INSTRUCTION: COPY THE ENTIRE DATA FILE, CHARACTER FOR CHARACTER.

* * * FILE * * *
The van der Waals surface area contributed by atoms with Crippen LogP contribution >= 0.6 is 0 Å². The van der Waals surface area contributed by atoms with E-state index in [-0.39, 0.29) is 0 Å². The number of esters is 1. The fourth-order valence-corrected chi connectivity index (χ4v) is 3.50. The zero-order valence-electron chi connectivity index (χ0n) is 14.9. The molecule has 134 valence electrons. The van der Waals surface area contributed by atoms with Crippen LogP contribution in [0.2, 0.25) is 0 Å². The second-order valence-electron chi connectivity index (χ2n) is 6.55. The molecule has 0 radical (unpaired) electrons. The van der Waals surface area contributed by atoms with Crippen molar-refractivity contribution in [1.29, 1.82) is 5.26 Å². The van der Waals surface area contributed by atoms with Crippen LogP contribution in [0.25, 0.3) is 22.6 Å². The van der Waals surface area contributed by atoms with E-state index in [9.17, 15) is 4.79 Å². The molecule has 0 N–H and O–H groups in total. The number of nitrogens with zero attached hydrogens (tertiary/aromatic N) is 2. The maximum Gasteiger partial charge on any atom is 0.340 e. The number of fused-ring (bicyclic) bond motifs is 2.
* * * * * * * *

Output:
The van der Waals surface area contributed by atoms with Crippen LogP contribution >= 0.6 is 0 Å². The van der Waals surface area contributed by atoms with E-state index in [-0.39, 0.29) is 0 Å². The number of esters is 1. The fourth-order valence-corrected chi connectivity index (χ4v) is 3.50. The zero-order valence-electron chi connectivity index (χ0n) is 14.9. The molecule has 134 valence electrons. The van der Waals surface area contributed by atoms with Crippen LogP contribution in [0.2, 0.25) is 0 Å². The second-order valence-electron chi connectivity index (χ2n) is 6.55. The molecule has 0 radical (unpaired) electrons. The van der Waals surface area contributed by atoms with Crippen molar-refractivity contribution in [1.29, 1.82) is 5.26 Å². The van der Waals surface area contributed by atoms with Crippen LogP contribution in [0.25, 0.3) is 22.6 Å². The van der Waals surface area contributed by atoms with E-state index in [9.17, 15) is 4.79 Å². The molecule has 0 N–H and O–H groups in total. The number of nitrogens with zero attached hydrogens (tertiary/aromatic N) is 2. The maximum Gasteiger partial charge on any atom is 0.340 e. The number of fused-ring (bicyclic) bond motifs is 2.